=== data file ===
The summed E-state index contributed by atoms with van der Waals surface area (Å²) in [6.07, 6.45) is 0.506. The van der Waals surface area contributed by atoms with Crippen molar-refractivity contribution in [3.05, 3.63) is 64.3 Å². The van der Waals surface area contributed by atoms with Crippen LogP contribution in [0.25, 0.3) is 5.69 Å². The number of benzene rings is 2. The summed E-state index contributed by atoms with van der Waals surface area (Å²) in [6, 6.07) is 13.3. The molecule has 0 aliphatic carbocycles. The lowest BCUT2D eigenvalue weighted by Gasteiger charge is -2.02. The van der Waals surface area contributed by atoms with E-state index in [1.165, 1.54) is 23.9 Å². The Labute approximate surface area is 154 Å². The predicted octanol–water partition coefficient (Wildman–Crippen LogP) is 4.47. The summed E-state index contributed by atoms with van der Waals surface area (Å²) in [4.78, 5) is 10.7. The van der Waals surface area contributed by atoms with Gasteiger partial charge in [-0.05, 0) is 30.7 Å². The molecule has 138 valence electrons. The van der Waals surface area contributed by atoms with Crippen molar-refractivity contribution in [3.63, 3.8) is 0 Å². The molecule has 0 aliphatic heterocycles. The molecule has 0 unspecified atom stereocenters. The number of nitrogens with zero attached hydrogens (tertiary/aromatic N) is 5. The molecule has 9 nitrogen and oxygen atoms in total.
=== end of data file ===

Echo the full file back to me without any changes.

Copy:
The summed E-state index contributed by atoms with van der Waals surface area (Å²) in [6.07, 6.45) is 0.506. The van der Waals surface area contributed by atoms with Crippen molar-refractivity contribution in [3.05, 3.63) is 64.3 Å². The van der Waals surface area contributed by atoms with Crippen LogP contribution in [0.25, 0.3) is 5.69 Å². The number of benzene rings is 2. The summed E-state index contributed by atoms with van der Waals surface area (Å²) in [6, 6.07) is 13.3. The molecule has 0 aliphatic carbocycles. The lowest BCUT2D eigenvalue weighted by Gasteiger charge is -2.02. The van der Waals surface area contributed by atoms with E-state index in [1.165, 1.54) is 23.9 Å². The Labute approximate surface area is 154 Å². The predicted octanol–water partition coefficient (Wildman–Crippen LogP) is 4.47. The summed E-state index contributed by atoms with van der Waals surface area (Å²) in [4.78, 5) is 10.7. The van der Waals surface area contributed by atoms with Gasteiger partial charge in [-0.05, 0) is 30.7 Å². The molecule has 138 valence electrons. The van der Waals surface area contributed by atoms with Crippen molar-refractivity contribution in [3.63, 3.8) is 0 Å². The molecule has 0 aliphatic heterocycles. The molecule has 0 unspecified atom stereocenters. The number of nitrogens with zero attached hydrogens (tertiary/aromatic N) is 5. The molecule has 9 nitrogen and oxygen atoms in total.